Cactus blooms forecast rain for central Queensland properties
Mr Lane says his ‘rain cactus’ is a good forecaster but won’t replace the weather reporter. (Supplied: Bill Lane)
Emerald resident Bill Lane believes his cactus lets him know when and how much rain is coming.
His parents, Bill and Mary Lane, had a rain-predicting cactus on their property in Springsure for approximately 20 years.
“Theirs was growing for many years and they claimed when it budded and flowered, rain was on its way,” Mr Lane said.
“Mum always called it the rain cactus — it was her forecaster.”
Four years ago, when Mr Lane’s mother passed away and his father moved into town, they had to cut down the five-metre cactus as it was in the way of powerlines.
Mr Lane took a clipping from what was left of his parents’ cactus and planted it on his property in Emerald.
A recent example of this phenomena was during a spring thunderstorm that rolled around Emerald in mid-October.
“About three weeks ago we only had a little rain and we only got one bud on it. Next time we got 75mm and there were four or five buds on it,” Mr Lane said.
He posted the flowering cactus on the Facebook page Who Got the Rain? and commenters agreed the more buds, the more rain.
“The bigger the bloom, the bigger the rain event,” Owen Lowien from Kilcoy commented.
Mr Lane believed the cactus was especially responsive to the weather because it was living like a true cactus in regional Queensland.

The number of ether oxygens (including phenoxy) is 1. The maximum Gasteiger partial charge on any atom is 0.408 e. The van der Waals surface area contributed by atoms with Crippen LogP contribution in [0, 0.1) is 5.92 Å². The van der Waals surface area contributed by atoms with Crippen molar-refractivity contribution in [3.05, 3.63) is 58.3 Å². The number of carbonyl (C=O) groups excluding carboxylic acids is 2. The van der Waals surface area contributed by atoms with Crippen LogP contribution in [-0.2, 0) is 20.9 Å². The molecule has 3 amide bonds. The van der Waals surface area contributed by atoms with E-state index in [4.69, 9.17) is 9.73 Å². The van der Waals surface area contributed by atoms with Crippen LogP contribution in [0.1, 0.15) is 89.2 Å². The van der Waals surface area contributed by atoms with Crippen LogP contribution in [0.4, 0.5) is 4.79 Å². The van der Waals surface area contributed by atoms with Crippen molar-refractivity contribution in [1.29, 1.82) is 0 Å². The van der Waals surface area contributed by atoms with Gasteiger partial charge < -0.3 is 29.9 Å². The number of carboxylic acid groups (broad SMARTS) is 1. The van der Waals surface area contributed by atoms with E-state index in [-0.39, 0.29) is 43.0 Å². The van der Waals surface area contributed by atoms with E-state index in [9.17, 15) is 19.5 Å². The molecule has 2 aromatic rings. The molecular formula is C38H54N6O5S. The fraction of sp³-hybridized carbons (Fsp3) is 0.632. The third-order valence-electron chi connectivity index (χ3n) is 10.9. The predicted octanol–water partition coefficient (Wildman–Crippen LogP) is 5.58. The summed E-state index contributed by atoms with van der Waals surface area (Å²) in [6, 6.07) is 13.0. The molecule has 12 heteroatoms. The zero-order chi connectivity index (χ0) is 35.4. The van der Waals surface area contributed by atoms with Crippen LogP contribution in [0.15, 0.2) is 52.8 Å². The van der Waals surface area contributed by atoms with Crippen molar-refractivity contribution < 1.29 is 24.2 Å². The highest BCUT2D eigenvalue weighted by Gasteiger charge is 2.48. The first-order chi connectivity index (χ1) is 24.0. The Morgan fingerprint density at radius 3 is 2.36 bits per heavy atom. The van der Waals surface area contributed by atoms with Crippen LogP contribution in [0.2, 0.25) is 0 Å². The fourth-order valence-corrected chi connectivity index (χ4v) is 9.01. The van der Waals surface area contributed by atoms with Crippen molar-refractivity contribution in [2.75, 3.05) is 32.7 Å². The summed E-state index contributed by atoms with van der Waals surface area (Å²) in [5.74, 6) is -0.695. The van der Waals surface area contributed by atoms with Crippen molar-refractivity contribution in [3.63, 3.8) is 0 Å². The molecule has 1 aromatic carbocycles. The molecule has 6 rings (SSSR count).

“It sits out there and gets no maintenance whatsoever, only gets something when it rains,” he said.
The trusty cactus has been a great addition to Mr Lane’s property, however he has never stopped to ask what kind of cactus it is.
The cactus was planted four years ago and only gets water when it rains. (Supplied: Bill Lane)
What kind cactus blooms for the rain?
Horticulturist Tom Wyatt said Mr Lane’s plant looked like a cereus cactus.
“This is a true cactus. It doesn’t grow a leaf anywhere, just those big beautiful flowers that the native honey bees love,” Mr Wyatt said.
While Mr Wyatt was sceptical that this cactus would be able to accurately predict when rain was coming and how much, he did conclude that cacti in dry regions were more responsive to weather events because they relied on these circumstances to germinate.
“It’s probably not uncommon when drought breaks that the plant comes into bloom,” Mr Wyatt said.
“It makes the most of catching all the soil moisture with the new fresh seeds.”
The cereus cactus throws its flowers to germinate and spreads its seed by attracting bees, ants and night-crawling bugs like the hawk moth.
“That cereus cactus will only open at night, so there’s the chance to pollenate at night with the hawk moths, ants or beetles,” he said.
Mr Wyatt said buds developed from damaged areas on the cactus base.
“If that was to get injured by an insect and it forms a dormant bud, all of those [cactus flowers] are injuries from the base of that plant,” he said.
Bill Lane was hopeful this wet season will deliver good falls of rain and the presence of wildlife in his backyard was keeping that hope alive.
“We’ve got the snakes, cacti and dollar birds so, despite the El Nino, it seems like we’ll get a bit of a season.”